When the Busby Babes scored a perfect 10 for United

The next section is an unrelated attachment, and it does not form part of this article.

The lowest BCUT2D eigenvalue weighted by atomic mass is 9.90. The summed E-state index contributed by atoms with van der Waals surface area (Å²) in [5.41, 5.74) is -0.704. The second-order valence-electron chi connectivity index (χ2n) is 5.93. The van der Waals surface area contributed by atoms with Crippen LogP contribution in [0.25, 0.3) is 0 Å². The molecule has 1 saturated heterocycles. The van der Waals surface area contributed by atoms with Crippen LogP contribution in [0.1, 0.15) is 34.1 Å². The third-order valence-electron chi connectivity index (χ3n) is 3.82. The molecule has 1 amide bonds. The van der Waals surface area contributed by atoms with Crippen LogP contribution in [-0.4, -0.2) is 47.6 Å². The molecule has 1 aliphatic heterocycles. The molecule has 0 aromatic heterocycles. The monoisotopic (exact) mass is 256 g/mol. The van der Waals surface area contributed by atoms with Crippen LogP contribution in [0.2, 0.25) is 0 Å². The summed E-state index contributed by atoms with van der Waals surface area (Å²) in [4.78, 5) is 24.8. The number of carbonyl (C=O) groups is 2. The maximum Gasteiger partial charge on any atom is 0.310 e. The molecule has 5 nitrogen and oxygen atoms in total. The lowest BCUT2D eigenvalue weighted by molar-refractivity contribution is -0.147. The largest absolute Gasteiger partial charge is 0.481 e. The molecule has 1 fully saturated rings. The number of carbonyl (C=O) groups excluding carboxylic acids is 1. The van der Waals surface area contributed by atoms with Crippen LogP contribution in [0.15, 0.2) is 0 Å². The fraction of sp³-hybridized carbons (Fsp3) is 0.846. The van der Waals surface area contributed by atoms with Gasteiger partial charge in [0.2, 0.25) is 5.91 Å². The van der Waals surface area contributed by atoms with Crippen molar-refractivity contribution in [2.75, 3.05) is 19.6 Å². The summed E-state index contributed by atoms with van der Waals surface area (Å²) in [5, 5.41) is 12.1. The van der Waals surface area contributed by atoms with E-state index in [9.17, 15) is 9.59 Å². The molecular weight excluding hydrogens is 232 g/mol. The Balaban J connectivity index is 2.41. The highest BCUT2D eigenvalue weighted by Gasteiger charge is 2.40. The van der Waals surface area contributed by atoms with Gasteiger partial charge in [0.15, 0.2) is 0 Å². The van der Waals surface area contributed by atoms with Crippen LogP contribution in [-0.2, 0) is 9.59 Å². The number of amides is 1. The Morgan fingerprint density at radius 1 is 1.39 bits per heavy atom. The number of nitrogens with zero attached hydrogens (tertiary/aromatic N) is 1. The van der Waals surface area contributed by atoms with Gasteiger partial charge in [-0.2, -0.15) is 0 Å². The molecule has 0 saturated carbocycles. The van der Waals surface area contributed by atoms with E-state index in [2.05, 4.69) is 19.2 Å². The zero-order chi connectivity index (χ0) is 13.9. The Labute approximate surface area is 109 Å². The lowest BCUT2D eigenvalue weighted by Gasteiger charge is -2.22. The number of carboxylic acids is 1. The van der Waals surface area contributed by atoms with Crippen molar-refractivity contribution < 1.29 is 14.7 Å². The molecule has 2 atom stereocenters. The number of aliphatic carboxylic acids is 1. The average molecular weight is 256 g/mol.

The Pride of All Europe' is one of the most popular Manchester United terrace anthems. Part of the lyrics include the line We often score six but we seldom score ten. It's true, United have hit teams for six 64 times in the club's history including several times in recent memory. But ten? United have scored ten just twice, once as Newton Heath against Wolves in 1892 once in the club's first ever European Cup home game against Belgian champions Anderlecht in 1956. We've often heard from a United perspective about that night, but never the Belgian one, so I tracked down one of the Anderlecht players. Hypolite Vandenbosch is now 84 and lives in Brussels, but he remembers that humiliating night clearly. We knew very little about our opponents from Manchester, he explained. Scouting didn't exist and we had never seen any images of United before the first game in Brussels. "ircumstances in those days just didn't allow it. Strong We were the best team in Belgium, a really great side, he added. But Manchester United were on another level. They remain the best English team I've ever seen. Bobby Charlton wasn't even in the starting eleven that day, just to give you an idea from how strong this team really was. Saturday's seven against Blackburn was a record score against the Ewood Park side. United have scored seven on 21 occasions - about once every seven years. In 1950, United beat Aston Villa 7-0 at Old Trafford in front of just 22,149, half the average crowd of that season. My Uncle Charlie scored four, three of them penalties. When I used to visit him and my great grandmother at a modest three bed-semi on Seymour Grove in Old Trafford in the 80s and early 90s, it was one of Charlie's favourite stories. Charlie had an organ in his front room and a croquet lawn in the back garden. In Old Trafford! The back room was where he told his stories - about football, greyhounds and the war. For the Villa game, he stepped up, placed the ball on the spot and took four steps back, never taking his eyes off the keeper. Left, he said, before whacking the ball which bounced out of the goal from the left-hand corner stanchion. He did exactly the same for the second penalty. A hush descended on Old Trafford when United were awarded a third. Charlie stepped up. Before he could do his usual routine, Villa's goalkeeper came forward a couple of paces in an attempt to unsettle him. I suppose you're going to tell me that this is going in the same place Charlie? he asked. Same place, confirmed Charlie. His team-mates Stan Pearson and Allenby Chilton were aghast, but Charlie moved forward - and converted his third penalty in exactly the same spot. He got a fourth with a rare header. Charlie scored 61 goals in 161 matches for United, 18 of them penalties, a record until it was surpassed by Eric Cantona. He was adamant that a player shouldn't miss a penalty. No one should miss from 12 yards out, he'd repeat. And he always told the goalkeeper where he was going to place it, even telling Jack Crompton in training. That's one reason why they called him Cheeky'. I went to see him just before he died, aged 80, in 2002 at a nursing home in Styal near the airport. I'm the boss here, he said with a wink. The nurses laughed and let him get on with it. Makes a change from him telling us how to take penalties, she added. Not that United needed any such advice this Saturday, all seven goals coming from open play. What do you think? Have your say.
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